- to weary by dullness, tedious repetition, unwelcome attentions, etc.: The long speech bored me.
- a dull, tiresome, or uncongenial person.
- a cause of ennui or petty annoyance: repetitious tasks that are a bore to do.
Origin of bore1
SynonymsSee more synonyms for on Thesaurus.com
- to pierce (a solid substance) with some rotary cutting instrument.
- to make (a hole) by drilling with such an instrument.
- to form, make, or construct (a tunnel, mine, well, passage, etc.) by hollowing out, cutting through, or removing a core of material: to bore a tunnel through the Alps; to bore an oil well 3000 feet deep.
- Machinery. to enlarge (a hole) to a precise diameter with a cutting tool within the hole, by rotating either the tool or the work.
- to force (an opening), as through a crowd, by persistent forward thrusting (usually followed by through or into); to force or make (a passage).
- to make a hole in a solid substance with a rotary cutting instrument.
- Machinery. to enlarge a hole to a precise diameter.
- (of a substance) to admit of being bored: Certain types of steel do not bore well.
Origin of bore2
SynonymsSee more synonyms for on Thesaurus.com
- simple past tense of bear1.
Examples from the Web for bored
Then add in all bored people, as well as people whose job it is to report on celebrities.Sia and Shia LaBeouf’s Pedophilia Nontroversy Over ‘Elastic Heart’
January 9, 2015
I was bored, but I grabbed a red Solo cup, filled it with beer, and stayed with my group, chatting with the brothers about Jim.I Was Gang Raped at a UVA Frat 30 Years Ago, and No One Did Anything
December 16, 2014
I was suddenly so bored," he confesses, "I was underworked and overpaid.
"Then I came back to Panama again, sat down at my desk and was bored as hell," he says.
It was full of the sorts of people I used to be when I watched him on MuchMusic—bored, greasy-fingered teenagers.Canada’s Subversive Sock Puppet: Ed the Sock Isn’t Afraid to Say Anything
November 13, 2014
As nearly as she would admit, in view of his loss, he bored her with these things.
I stayed with Alderling nearly a week, and I will own that I bored myself.
I was bored by the length of the colloquy, and sat down on the table swinging my legs.My Double Life
With a gimlet I bored a hole in the floor, through which I passed a piece of string.Ranald Bannerman's Boyhood
Suppose you get bored with me—as you have with the Liberal party?The Coryston Family
Mrs. Humphry Ward
- to produce (a hole) in (a material) by use of a drill, auger, or other cutting tool
- to increase the diameter of (a hole), as by an internal turning operation on a lathe or similar machine
- (tr) to produce (a hole in the ground, tunnel, mine shaft, etc) by digging, drilling, cutting, etc
- (intr) informal (of a horse or athlete in a race) to push other competitors, esp in order to try to get them out of the way
- a hole or tunnel in the ground, esp one drilled in search of minerals, oil, etc
- a circular hole in a material produced by drilling, turning, or drawing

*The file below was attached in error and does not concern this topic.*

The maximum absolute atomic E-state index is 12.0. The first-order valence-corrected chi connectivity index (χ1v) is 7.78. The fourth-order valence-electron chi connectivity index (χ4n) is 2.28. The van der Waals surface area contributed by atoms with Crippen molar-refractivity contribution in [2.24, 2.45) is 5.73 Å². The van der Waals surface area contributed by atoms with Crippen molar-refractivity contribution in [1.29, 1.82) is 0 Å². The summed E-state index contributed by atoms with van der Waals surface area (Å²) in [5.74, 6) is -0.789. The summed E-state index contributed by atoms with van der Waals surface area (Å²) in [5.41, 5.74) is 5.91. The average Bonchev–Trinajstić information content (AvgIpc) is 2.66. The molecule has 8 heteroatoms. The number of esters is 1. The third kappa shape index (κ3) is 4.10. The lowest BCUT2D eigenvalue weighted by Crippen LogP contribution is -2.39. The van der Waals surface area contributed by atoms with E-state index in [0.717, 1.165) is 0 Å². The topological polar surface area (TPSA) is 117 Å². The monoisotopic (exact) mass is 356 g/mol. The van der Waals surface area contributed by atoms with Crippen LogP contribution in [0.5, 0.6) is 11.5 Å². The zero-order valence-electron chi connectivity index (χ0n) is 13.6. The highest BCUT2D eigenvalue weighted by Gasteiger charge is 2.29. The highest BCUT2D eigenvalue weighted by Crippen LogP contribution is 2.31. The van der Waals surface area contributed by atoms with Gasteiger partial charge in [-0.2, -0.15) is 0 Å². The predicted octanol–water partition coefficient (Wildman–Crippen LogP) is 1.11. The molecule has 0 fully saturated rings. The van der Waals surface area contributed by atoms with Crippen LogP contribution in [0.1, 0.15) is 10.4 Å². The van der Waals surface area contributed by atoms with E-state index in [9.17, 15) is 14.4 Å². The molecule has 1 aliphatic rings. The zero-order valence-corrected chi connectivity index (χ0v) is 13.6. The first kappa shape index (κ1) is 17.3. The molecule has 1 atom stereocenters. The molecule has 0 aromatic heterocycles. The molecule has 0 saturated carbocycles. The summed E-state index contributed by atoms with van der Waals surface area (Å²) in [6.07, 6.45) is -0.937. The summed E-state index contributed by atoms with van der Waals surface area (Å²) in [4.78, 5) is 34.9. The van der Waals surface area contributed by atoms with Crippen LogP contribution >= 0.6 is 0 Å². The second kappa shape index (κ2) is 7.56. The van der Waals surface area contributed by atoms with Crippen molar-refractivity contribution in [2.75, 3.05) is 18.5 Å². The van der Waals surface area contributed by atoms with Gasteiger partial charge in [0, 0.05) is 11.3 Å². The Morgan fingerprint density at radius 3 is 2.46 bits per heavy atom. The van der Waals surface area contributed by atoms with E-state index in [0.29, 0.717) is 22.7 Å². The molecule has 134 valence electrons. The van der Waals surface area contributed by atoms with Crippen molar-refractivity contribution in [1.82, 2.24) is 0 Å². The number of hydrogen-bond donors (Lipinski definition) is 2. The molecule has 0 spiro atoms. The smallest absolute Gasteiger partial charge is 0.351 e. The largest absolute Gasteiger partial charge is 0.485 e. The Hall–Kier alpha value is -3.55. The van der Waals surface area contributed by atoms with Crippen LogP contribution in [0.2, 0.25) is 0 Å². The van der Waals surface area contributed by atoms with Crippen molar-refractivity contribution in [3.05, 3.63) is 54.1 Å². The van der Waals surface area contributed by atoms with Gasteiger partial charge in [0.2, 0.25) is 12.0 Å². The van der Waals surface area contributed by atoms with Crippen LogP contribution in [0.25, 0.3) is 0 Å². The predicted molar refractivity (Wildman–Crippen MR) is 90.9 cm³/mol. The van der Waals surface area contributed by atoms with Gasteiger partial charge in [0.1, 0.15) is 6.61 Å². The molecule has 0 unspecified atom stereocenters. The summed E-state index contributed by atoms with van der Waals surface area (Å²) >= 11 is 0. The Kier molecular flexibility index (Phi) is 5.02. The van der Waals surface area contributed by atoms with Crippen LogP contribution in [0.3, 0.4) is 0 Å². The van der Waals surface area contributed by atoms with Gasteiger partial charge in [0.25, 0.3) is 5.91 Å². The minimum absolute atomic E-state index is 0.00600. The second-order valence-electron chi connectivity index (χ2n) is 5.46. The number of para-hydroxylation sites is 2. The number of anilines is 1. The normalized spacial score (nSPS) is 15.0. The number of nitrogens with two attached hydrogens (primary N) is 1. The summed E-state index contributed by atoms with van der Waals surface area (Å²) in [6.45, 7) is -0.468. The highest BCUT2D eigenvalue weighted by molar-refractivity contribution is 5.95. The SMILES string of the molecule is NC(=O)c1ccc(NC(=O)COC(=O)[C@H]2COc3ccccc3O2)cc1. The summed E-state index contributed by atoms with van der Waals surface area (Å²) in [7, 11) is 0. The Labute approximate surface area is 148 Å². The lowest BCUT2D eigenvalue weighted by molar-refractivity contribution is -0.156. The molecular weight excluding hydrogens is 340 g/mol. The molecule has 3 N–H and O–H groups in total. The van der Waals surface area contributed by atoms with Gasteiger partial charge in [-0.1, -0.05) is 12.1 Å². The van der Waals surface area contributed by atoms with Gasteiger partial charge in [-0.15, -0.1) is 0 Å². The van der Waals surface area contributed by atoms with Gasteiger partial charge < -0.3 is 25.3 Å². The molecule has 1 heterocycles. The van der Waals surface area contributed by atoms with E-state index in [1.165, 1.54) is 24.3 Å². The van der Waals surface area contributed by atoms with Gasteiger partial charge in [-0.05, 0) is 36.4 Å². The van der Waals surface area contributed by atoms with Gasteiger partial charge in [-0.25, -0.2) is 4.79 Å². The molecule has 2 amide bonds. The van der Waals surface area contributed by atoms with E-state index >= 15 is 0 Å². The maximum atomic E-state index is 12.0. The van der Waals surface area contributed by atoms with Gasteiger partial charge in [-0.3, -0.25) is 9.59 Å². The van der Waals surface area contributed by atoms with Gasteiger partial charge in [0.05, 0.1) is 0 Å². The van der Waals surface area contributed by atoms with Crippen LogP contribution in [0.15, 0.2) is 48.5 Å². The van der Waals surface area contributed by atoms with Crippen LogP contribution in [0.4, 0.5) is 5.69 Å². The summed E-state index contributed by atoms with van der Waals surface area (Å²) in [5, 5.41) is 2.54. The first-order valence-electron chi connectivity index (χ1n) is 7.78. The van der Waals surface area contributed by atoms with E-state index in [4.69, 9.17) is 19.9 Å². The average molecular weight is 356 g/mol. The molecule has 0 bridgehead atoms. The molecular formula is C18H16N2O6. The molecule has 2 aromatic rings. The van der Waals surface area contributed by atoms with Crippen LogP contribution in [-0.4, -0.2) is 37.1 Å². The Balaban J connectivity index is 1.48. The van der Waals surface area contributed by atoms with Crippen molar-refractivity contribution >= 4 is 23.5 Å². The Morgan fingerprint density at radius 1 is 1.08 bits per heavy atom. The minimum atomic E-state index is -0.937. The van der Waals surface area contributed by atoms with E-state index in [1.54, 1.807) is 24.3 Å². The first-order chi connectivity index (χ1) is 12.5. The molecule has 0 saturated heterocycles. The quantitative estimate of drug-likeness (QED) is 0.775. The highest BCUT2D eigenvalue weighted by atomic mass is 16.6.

- the diameter of such a hole
- the hollow part of a tube or cylinder, esp of a gun barrel
- the diameter of such a hollow part; calibre
- Australian an artesian well
- (tr) to tire or make weary by being dull, repetitious, or uninteresting
- a dull, repetitious, or uninteresting person, activity, or state
- a high steep-fronted wave moving up a narrow estuary, caused by the tide
- the past tense of bear 1
Word Origin and History for bored
1823, past participle adjective from bore (v.) in the figurative sense.
Society is now one polished horde,
Formed of two mighty tribes, the Bores and Bored.
[Byron, "Don Juan," 1823]
Old English borian "to bore through, perforate," from bor "auger," from Proto-Germanic *buron (cf. Old Norse bora, Swedish borra, Old High German boron, Middle Dutch boren, German bohren), from PIE root *bher- (2) "to cut with a sharp point, pierce, bore" (cf. Greek pharao "I plow," Latin forare "to bore, pierce," Old Church Slavonic barjo "to strike, fight," Albanian brime "hole").
The meaning "diameter of a tube" is first recorded 1570s; hence figurative slang full bore (1936) "at maximum speed," from notion of unchoked carburetor on an engine. Sense of "be tiresome or dull" first attested 1768, a vogue word c.1780-81 according to Grose; possibly a figurative extension of "to move forward slowly and persistently," as a boring tool does.
past tense of bear (v.).
thing which causes ennui or annoyance, 1778; of persons by 1812; from bore (v.1).
The secret of being a bore is to tell everything. [Voltaire, "Sept Discours en Vers sur l'Homme," 1738]
- In fluid mechanics, a jump in the level of moving water, generally propagating in the opposite direction to the current. Strong ocean tides can cause bores to propagate up rivers.
- The white, shallow portion of a wave after it breaks. The bore carries ocean water onto the beach.
- A tidal wave caused by the surge of a flood tide upstream in a narrowing estuary or by colliding tidal currents.